Prepaid college plans: shrinking options, rising risks Prepaid plans, popular college savings vehicles offered at one time in about 20 U.S. states, are increasingly running on empty. About half of them have stopped taking new money, according to Savingforcollege.com, and many of the rest are struggling. It means that the majority of Americans, including those in places such as Illinois and Tennessee, don't have access to a state plan, and the minority who do need to be very wary. (Reuters via NAICU)
Colleges Slower to Branch Out Abroad Universities have slowed their pace of opening branch campuses abroad, and shifted their attention from the Middle East to the Far East, a new survey found. (The New York Times)
Red wine researcher accused of falsifying data A University of Connecticut researcher known for his work on red wine’s benefits to cardiovascular health falsified his data in more than 100 instances, university officials said Wednesday. (Associated Press / Boston Globe via University Business)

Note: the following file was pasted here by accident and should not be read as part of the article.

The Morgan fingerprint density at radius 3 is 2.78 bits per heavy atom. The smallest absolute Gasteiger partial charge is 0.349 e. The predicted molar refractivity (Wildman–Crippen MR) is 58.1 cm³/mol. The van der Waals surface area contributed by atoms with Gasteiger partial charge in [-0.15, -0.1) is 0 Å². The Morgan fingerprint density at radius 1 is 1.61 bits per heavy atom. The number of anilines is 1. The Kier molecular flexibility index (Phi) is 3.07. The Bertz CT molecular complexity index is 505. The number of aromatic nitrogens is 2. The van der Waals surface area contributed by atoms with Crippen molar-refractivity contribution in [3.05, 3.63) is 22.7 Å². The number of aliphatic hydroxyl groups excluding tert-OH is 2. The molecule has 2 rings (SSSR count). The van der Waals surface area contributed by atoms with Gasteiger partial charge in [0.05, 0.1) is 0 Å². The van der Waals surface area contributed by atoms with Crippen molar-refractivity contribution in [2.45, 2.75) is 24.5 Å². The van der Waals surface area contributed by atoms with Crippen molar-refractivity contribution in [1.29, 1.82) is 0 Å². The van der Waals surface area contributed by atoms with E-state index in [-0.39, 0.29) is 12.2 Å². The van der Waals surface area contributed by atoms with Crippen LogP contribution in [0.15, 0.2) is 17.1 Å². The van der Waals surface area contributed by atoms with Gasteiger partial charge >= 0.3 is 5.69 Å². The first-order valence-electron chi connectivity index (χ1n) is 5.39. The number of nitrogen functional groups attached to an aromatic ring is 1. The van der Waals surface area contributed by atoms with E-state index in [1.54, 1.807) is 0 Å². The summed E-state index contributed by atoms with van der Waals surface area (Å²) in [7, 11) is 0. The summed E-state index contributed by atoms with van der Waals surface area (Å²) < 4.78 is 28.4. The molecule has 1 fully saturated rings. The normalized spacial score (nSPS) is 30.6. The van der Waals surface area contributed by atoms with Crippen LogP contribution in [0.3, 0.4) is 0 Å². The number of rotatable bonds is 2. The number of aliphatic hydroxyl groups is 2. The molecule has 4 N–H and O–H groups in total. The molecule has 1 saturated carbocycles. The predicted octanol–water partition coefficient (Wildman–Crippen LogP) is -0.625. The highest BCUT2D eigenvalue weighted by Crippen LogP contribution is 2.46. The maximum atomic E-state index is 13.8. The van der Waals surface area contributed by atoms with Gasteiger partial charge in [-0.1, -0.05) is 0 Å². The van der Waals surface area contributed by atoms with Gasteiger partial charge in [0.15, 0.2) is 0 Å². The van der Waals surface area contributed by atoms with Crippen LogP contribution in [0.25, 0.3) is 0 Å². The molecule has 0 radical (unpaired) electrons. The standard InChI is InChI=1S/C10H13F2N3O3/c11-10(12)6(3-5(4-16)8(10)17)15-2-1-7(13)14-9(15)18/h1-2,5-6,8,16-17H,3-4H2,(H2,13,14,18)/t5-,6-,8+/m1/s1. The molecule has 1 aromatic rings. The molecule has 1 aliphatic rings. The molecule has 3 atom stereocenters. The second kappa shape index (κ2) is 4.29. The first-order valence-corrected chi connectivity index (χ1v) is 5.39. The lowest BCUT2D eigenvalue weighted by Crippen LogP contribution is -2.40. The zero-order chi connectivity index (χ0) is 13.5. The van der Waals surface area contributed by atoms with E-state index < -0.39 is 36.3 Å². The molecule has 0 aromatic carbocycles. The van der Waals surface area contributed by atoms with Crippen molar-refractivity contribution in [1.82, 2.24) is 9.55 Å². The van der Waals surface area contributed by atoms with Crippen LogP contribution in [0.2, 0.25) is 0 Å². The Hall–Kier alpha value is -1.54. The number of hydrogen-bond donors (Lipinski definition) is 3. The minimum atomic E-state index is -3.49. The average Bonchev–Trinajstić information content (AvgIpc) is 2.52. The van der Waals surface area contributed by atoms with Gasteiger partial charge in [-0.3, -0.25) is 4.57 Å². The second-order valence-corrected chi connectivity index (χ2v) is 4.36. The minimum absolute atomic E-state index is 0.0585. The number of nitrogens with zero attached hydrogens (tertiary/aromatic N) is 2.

Restore civics to the college curriculum Many public leaders now are actively promoting witheringly reductive versions of college learning that seek to leave by the roadside—as an unaffordable luxury—some of the very disciplines—history, world cultures, anthropology, philosophy, literature and the other humanities—that, by any sober reading, build capacities of mind and heart that are basic to a principled democracy. (The Washington Post)
Medical schools join first lady's health initiative for veterans Two medical education groups and 130 medical schools signed on to first lady Michelle Obama's initiative to "train the nation's physicians to meet the unique health care needs of the military and veterans communities." (CNN)
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